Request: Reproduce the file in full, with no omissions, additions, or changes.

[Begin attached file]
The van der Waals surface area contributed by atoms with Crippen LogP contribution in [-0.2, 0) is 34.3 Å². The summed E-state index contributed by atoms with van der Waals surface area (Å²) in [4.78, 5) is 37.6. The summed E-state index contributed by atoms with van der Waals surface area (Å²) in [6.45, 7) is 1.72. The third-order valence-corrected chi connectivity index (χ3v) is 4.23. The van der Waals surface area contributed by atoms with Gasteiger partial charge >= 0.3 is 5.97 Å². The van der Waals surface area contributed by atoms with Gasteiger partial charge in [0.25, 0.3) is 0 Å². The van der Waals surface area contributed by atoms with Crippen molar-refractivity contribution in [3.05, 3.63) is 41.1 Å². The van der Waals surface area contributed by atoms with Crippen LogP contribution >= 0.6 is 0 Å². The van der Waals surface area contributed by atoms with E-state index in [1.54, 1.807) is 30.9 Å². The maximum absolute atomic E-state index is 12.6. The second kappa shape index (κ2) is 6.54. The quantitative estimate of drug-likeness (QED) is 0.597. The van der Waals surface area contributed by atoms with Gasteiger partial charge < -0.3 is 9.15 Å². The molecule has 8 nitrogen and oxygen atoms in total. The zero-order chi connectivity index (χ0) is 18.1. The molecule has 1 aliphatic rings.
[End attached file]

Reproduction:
The van der Waals surface area contributed by atoms with Crippen LogP contribution in [-0.2, 0) is 34.3 Å². The summed E-state index contributed by atoms with van der Waals surface area (Å²) in [4.78, 5) is 37.6. The summed E-state index contributed by atoms with van der Waals surface area (Å²) in [6.45, 7) is 1.72. The third-order valence-corrected chi connectivity index (χ3v) is 4.23. The van der Waals surface area contributed by atoms with Gasteiger partial charge >= 0.3 is 5.97 Å². The van der Waals surface area contributed by atoms with Gasteiger partial charge in [0.25, 0.3) is 0 Å². The van der Waals surface area contributed by atoms with Crippen molar-refractivity contribution in [3.05, 3.63) is 41.1 Å². The van der Waals surface area contributed by atoms with Crippen LogP contribution >= 0.6 is 0 Å². The van der Waals surface area contributed by atoms with E-state index in [1.54, 1.807) is 30.9 Å². The maximum absolute atomic E-state index is 12.6. The second kappa shape index (κ2) is 6.54. The quantitative estimate of drug-likeness (QED) is 0.597. The van der Waals surface area contributed by atoms with Gasteiger partial charge < -0.3 is 9.15 Å². The molecule has 8 nitrogen and oxygen atoms in total. The zero-order chi connectivity index (χ0) is 18.1. The molecule has 1 aliphatic rings.